The most important skill is the ability to form concepts, not math:
Fortunately, exceptional mathematical fluency is required in only a few disciplines, such as particle physics, astrophysics and information theory. Far more important throughout the rest of science is the ability to form concepts, during which the researcher conjures images and processes by intuition.
.. Pioneers in science only rarely make discoveries by extracting ideas from pure mathematics. (..) Real progress comes in the field writing notes, at the office amid a litter of doodled paper, in the hallway struggling to explain something to a friend, or eating lunch alone.
The question here is an important one: does our ability to form complex concepts develop before or after mathematical modeling? Prof. Wilson seems to suggest that great ideas come first (while eating lunch or in the hallway etc.) and then mathematical models give structure to your thinking. But most scholars have an opposite view. Paul Krugman, for example, says that his ability to develop good ideas comes after mathematical models, not before:
mathematical grinding served an essential function (…) of clarifying my thought. In the economic geography stuff, for example, I started with some vague ideas; it wasn’t until I’d managed to write down full models that the ideas came clear. After the math I was able to express most of those ideas in plain English, but it really took the math to get there, and you still can’t quite get it all without the equations.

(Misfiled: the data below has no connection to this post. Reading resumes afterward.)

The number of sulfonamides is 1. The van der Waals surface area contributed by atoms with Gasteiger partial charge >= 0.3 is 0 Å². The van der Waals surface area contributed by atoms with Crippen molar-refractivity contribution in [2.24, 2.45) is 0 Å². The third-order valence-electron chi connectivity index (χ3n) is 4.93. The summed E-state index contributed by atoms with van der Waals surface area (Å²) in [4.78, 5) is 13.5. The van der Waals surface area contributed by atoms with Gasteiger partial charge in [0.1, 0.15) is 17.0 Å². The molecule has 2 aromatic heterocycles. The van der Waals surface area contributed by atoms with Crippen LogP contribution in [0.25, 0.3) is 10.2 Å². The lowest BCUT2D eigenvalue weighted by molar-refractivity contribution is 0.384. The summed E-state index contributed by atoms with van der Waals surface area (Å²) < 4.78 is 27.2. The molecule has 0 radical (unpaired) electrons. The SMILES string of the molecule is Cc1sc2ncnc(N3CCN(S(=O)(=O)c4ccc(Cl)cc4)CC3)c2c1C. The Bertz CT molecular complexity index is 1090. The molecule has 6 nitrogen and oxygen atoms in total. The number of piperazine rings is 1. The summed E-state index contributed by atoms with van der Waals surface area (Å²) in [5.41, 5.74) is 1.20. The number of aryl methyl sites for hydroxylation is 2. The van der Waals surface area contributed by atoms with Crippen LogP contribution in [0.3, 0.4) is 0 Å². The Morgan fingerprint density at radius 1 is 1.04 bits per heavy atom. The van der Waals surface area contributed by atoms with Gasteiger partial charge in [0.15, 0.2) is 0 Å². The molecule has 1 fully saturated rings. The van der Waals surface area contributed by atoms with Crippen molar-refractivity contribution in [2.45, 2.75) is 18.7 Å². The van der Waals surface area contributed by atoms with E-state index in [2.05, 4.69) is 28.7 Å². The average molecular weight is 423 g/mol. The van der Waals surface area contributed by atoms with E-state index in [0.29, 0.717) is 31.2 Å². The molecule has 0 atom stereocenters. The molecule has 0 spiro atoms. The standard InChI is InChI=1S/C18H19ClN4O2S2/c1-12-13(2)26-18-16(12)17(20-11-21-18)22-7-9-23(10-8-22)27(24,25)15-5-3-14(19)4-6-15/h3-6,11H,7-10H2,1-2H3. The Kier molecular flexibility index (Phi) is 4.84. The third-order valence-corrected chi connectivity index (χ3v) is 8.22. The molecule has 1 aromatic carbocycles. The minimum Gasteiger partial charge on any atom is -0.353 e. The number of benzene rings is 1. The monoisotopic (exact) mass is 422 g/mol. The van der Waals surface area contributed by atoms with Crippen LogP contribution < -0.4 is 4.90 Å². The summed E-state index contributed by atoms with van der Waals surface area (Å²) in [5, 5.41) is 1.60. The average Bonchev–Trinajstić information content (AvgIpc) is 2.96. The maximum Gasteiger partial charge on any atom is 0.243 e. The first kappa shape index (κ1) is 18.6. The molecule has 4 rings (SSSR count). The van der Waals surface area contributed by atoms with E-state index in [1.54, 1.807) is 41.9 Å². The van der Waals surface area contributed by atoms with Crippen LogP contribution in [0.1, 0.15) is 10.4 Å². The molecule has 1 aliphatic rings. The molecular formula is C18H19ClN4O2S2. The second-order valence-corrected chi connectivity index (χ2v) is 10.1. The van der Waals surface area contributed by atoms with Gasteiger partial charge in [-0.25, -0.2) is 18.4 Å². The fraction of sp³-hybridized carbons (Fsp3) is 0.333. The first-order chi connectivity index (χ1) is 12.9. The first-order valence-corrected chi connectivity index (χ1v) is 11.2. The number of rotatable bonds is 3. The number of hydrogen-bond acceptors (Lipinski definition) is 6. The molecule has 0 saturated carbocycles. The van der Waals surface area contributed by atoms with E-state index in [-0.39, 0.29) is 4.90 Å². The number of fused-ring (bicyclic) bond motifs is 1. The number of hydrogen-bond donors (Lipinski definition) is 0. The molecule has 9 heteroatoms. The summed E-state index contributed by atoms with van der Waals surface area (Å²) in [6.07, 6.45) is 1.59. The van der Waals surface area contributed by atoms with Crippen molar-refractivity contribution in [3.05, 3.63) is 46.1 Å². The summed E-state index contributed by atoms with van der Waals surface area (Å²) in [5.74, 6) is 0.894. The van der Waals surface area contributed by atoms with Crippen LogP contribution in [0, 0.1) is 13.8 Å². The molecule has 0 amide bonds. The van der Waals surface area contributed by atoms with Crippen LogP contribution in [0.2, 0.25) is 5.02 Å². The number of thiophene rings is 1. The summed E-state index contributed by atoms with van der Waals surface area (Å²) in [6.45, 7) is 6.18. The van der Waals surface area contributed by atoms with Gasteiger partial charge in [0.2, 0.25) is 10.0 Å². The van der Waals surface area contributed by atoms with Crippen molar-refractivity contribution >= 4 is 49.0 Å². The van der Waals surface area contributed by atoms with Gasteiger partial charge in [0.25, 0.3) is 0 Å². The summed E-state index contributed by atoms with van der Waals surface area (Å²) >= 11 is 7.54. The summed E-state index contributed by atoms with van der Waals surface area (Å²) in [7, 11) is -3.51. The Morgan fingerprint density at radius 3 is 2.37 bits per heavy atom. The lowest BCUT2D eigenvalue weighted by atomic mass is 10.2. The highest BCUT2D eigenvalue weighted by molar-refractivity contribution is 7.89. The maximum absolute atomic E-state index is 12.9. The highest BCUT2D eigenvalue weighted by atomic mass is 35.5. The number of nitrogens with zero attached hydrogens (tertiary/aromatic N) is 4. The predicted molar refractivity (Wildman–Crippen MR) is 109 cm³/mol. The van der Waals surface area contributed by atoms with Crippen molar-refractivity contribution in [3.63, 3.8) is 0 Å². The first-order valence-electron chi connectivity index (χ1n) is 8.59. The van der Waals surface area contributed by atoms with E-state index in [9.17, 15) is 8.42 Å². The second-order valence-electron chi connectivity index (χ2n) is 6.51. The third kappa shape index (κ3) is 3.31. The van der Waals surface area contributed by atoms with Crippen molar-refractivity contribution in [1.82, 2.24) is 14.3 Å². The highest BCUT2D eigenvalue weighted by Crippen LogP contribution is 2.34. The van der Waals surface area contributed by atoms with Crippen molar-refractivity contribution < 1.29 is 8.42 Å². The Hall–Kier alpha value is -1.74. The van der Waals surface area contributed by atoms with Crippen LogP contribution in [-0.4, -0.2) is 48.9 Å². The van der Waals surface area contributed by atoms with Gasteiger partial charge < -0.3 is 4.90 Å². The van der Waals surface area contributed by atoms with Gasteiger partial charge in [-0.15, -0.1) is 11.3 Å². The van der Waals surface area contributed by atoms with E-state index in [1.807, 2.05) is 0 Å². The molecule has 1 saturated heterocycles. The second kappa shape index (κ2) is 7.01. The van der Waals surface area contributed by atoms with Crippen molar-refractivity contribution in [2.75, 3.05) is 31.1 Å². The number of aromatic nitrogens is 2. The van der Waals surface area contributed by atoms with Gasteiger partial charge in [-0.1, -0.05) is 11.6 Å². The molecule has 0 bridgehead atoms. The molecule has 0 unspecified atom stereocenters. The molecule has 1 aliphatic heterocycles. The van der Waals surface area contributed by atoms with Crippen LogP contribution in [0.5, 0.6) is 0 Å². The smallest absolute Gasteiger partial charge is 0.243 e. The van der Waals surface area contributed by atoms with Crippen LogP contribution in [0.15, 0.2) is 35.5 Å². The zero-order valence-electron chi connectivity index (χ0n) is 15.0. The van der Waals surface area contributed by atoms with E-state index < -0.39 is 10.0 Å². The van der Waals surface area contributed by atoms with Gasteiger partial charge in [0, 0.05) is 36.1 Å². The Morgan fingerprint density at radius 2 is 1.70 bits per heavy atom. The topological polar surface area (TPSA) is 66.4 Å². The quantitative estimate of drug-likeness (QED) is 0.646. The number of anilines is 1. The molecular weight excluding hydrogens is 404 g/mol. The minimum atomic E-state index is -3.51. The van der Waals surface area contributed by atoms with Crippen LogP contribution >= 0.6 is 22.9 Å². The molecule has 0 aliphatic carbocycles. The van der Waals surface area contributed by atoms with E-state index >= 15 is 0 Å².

Over at The Slate, Math professors Edward Frenkel suggests not to be math-phobic as well. He says: “Don’t listen to E.O Wilson”:
It would be fine if Wilson restricted the article to his personal experience, a career path that is obsolete for a modern student of biology. We could then discuss the real question, which is how to improve our math education and to eradicate the fear of mathematics that he is talking about. Instead, trading on that fear, Wilson gives a misinformed advice to the next generation, and in particular to future scientists, to eschew mathematics. This is not just misguided and counterproductive; coming from a leading scientist like him, it is a disgrace. Don’t follow this advice—it’s a self-extinguishing strategy.
- Why President Kagame Runs Rwanda Like a Business | Harvard Business Review
- 67 years of potato chip innovation in 5 animated GIFS
- Do you regularly have a hundred tabs open on your browser? OneTab chrome extension might help you out
- Microfinance institutions should focus on households, not microenterprises, say Timothy Ogden and Jonathan Morduch | Foreign Policy
- Interesting paper on the role of national banks in US industrialization between 1850 and 1900 (NBER)
And finally, just in case you were wondering, here’s how the differential gear works: